R.B. Morris is a really cool dude.
One of Knoxville's favorite sons, Morris is The Scruffy City's own singer, songwriter, musician, actor, playwright and poet.
Maintaining a mysterious level of prophetic poise, Morris brought his unique, nonchalant brand of genius to UT's Writers in the Library event Monday night with an effortlessly stylish reading of excerpts from his fifth collection of poems, "Mockingbird."
"The variety one finds in R.B.'s music is echoed in his wide-ranging artistry," said Christopher Hebert, Jack E. Reese Writer-in-Residence and lecturer in the English department.
With his air of mystique and stock hold of artistic trappings, Morris has been described as "fashionable and self-aware" by MetroPulse columnist, Mike Gibson. He has also been praised by the Grammy-winning songwriters Lucinda Williams and Steve Earle.
Among his many accolades, Morris held Dr. Hebert's current post of UT Libraries' Writer-in-Residence from 2004-2008 and was inducted into the East Tennessee Writers Hall of Fame in 2009.
While much can be said about Morris, the man and artist, his art itself warrants its own attention.
"Every now and then I get a kick out of putting one of these together," Morris said of his book, with the air of a tortured artist. "And this one was a long time coming."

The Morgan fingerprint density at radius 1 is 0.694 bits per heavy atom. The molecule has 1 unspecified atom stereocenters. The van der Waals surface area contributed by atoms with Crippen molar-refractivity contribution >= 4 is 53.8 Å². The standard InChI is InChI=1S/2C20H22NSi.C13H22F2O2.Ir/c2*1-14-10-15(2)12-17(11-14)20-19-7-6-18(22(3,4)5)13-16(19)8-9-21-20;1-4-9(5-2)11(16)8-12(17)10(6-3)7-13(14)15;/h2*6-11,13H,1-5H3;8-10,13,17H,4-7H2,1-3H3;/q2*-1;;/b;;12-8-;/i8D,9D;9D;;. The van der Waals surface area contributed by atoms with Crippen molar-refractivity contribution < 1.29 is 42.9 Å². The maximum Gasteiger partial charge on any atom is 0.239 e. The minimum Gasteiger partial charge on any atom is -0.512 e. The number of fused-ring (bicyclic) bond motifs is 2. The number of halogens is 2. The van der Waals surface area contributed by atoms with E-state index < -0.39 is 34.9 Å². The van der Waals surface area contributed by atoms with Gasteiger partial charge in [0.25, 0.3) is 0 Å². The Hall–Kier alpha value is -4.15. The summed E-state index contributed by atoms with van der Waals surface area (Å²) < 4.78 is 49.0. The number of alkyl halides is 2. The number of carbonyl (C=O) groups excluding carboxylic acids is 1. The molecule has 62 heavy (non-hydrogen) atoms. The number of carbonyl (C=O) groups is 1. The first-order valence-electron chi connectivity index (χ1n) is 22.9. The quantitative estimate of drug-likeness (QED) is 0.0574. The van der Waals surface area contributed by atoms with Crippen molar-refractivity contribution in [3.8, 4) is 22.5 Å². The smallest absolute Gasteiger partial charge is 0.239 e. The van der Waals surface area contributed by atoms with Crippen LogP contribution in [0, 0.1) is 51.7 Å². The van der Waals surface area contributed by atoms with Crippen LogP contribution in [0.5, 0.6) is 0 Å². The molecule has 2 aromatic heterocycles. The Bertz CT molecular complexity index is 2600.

In the aftermath of the 1982 World's Fair, Morris found creative refuge in the artists' colony that arose out of the cluster of restored Victorian homes on the edge of Fort Sanders. He would often sit and ponder the mockingbirds that abundantly inhabited a holly tree in one of the house's backyards.
"I was able to study the bird life, especially the mockingbirds," Morris said. "There was a voice, a character, an attitude and the poems just came out for a while, so I pursued it."
Morris wrote the poems over a series of several years, putting many of them to music at his live concerts in Nashville. After losing the folder in which the poems were kept, Morris said he would never be able to recreate their splendor. Thankfully, the poems were recovered and have since been edited, added to and bound in a tasteful paperback, illustrated by his wife, Karly Stribling.
"Mockingbird" resonates with Morris' keen ability to see beyond the obvious and expose the latent and existential.
"We can all find things that are present, but absent from what we generally see," Morris said. "While hidden from others, the mockingbird's song was always existent for me."
To Morris, the mockingbird represents unattainable, artistic perfection, creating the ideal muse for his thought-provoking collection.
"He is the great mirror of the world, God's mouthpiece," Morris said of the mockingbird. "He is able to take what he hears and make it his own."
Morris' mockingbird poems are rhythmic and provocative, dripping with a jazzy, musical cadence.
"The mockingbird is one of nature's great musicians," Hebert said. "At Morris' hand, (he) becomes a sort of troubadour, a trickster of mythological proportions."
"Mockingbird" is yet another example of the stylish effortlessness of R.B. Morris' talent and artistic passion. It reads like a drag off of a long, cool cigarette with all the rhythm of a bluesy streetcar.
In the words of Morris' "Mockingbird," "It just so happens I like my work, is that so wrong? The city doesn't understand artists."